Rural crisis teams fill mental health gaps

(NewsNation) – In rural communities, people in crisis may be more likely to encounter a badge and a gun instead of scrubs and care.

At best, accidents waste time and resources for police and emergency room personnel, and at worst, they escalate into violence.

But mental health crisis teams are different. This model funnels patients into healthcare instead of a lengthy encounter with the criminal justice system.

A network that includes law enforcement agencies, private and public health systems, nonprofits, and advocacy organizations work together to reduce crises, get people treated, and then provide follow-up care.

“It really needs to be a community-focused service where everyone who touches this issue is brought into the same room,” said John Gale, a researcher at the Maine Rural Health Research Center. “No party can fix it.”

Take the pressure off

Similar models have existed in larger cities for years. Yet experts say they could have an even greater impact in rural areas where resources are limited and law enforcement responds to a slew of 911 calls.

“For someone who’s in a bit of a meltdown, who might be panicking, and[for]the police to show up … it creates an anxiety that exacerbates the situation in some ways,” said Gale. “They may not have any experience (cope with a mental breakdown). So what do they do? They do their best to calm the situation, often not well.”

Gale is part of a group of behavioral health experts across the country who believe rural crisis teams can fill the gaps in care left by an increase in safety net hospital closures and physician shortages.

Take, for example, a Nebraska mother who found her son after a suicide attempt in 2018. She did what many would have done and called 911.

The man, who had a history of depression and anxiety, was placed in a Nebraska jail cell for stealing pills from a pharmacy, according to an email redacted by the Lincoln Police Department.

Yet the local police knew they needed to contact the crisis team, providing background information and how to follow up.

The composition of the crisis teams appears to differ according to the mix of local resources available. Some employ specially trained workers to respond to 911 calls. Other times, police officers refer patients to mental health teams.

Julia Hanneken, a licensed clinical social worker for the Frontier Health team serving rural Tennessee and Virginia, performs telehealth assessments after being called from local schools or emergency rooms.

“It takes the pressure off other areas of the health care system,” he said. “(Doctors) are able to focus on medical emergencies and can rely on us for mental health.”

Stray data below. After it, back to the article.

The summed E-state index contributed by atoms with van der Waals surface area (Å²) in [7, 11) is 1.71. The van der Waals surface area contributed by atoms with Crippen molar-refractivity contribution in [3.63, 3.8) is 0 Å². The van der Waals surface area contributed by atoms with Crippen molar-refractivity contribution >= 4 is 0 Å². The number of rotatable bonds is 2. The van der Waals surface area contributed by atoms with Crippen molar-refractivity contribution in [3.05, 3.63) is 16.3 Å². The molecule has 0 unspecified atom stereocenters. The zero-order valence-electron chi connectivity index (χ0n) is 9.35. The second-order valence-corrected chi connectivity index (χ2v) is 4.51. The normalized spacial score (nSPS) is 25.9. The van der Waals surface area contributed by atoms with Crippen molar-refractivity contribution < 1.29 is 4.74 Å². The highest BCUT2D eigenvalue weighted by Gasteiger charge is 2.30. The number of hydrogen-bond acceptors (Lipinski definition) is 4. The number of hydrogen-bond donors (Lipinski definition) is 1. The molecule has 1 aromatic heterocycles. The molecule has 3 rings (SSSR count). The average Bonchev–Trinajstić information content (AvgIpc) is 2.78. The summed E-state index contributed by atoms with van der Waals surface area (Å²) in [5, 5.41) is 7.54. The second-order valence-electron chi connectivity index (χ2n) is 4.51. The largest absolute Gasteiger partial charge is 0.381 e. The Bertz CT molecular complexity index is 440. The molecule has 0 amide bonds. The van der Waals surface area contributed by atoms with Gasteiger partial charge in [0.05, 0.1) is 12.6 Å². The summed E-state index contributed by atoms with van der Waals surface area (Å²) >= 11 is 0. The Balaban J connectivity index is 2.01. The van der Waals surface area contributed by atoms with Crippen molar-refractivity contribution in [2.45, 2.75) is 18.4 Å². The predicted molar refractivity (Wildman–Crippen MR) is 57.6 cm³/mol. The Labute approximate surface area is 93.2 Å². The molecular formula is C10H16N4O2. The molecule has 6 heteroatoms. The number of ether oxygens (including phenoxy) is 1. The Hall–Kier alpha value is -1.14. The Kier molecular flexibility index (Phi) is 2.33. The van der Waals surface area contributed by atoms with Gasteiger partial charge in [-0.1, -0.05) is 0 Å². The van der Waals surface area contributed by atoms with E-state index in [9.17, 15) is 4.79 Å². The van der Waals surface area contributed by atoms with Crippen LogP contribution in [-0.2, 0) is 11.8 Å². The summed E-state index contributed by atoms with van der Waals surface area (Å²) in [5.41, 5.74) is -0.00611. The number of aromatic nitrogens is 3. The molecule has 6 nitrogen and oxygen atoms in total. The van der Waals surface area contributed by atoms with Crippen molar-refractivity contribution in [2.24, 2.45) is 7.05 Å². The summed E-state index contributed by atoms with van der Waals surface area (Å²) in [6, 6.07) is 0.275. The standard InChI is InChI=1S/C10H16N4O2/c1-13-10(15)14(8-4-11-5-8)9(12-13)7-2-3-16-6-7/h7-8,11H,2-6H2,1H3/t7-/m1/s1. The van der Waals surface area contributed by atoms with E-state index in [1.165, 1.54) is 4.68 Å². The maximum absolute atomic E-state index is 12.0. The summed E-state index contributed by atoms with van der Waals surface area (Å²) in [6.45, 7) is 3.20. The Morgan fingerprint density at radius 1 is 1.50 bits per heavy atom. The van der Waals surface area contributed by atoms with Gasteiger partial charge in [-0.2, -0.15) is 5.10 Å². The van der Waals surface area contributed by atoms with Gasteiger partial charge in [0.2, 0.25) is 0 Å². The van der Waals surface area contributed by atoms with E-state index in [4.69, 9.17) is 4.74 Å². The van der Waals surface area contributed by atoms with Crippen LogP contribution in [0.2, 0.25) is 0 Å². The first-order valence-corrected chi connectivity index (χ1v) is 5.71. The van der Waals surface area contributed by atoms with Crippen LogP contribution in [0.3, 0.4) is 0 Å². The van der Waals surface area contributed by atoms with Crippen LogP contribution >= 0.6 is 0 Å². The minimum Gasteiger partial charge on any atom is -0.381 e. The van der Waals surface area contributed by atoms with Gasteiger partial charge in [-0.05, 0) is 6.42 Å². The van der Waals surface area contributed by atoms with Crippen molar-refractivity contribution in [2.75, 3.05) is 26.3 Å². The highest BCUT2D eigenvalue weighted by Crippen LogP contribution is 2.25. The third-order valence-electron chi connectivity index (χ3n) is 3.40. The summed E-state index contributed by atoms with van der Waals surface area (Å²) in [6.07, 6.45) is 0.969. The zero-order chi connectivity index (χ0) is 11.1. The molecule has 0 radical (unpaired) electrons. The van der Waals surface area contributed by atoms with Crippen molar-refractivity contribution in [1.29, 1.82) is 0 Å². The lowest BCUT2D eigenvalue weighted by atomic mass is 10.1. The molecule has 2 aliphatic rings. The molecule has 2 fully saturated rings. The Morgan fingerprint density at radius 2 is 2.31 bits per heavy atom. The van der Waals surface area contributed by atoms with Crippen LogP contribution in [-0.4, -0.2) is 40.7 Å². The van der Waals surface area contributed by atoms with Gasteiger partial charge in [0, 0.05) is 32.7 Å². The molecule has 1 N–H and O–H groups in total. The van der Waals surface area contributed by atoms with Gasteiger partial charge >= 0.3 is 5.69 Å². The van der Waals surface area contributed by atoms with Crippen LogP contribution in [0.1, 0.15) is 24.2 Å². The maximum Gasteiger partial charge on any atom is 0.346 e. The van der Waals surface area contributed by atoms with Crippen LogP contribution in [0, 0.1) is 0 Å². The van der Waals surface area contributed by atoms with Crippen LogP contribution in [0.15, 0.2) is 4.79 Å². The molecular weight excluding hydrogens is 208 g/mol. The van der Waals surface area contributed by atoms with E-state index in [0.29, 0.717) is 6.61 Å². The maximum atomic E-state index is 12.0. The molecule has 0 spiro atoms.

Solve problems

Program trials across the country have shown significant success. The average length of stay in an Indiana emergency room dropped from 18 hours to just 40 minutes after creating a 24-hour response line where trained crisis personnel could make assessments over the phone, Gale said.

An Oklahoma program that diverted calls from law enforcement agencies to a community health center has had surprising results. Mental health physicians increased the number of adults they see by more than 76 percent, reducing hospital visits by 80 percent between 2015 and 2019. The program also saved $718,000 in local law enforcement costs.

Another Nebraska program refers people with mental illness to a group of trained volunteers with a history of mental illness or substance abuse. This peer-to-peer program has significantly reduced the number of mental health calls over time, by at least 30% within the third year of its implementation.

Proponents attribute these findings to more than just the momentary cure. Workers build relationships with people with chronic mental illness over time, helping to reduce loneliness that can exacerbate symptoms.

While the technology that enables these teams is important, “the magic” is the process, John Cantwell told researchers studying the Oklahoma program. “Calls have to be answered every time and quickly,” he said. “And whoever calls must ask for help. It can’t be empathy; it must be troubleshooting.

However, all involved in these teams said that a shortage of workers, lack of internet access and barriers to transport prevent them from helping everyone.

“Unless we believe we can get the suppliers we need in the near future and afford to do that, we don’t have a solution,” Gale said. “Response to the crisis is crucial. … And every community needs it.”

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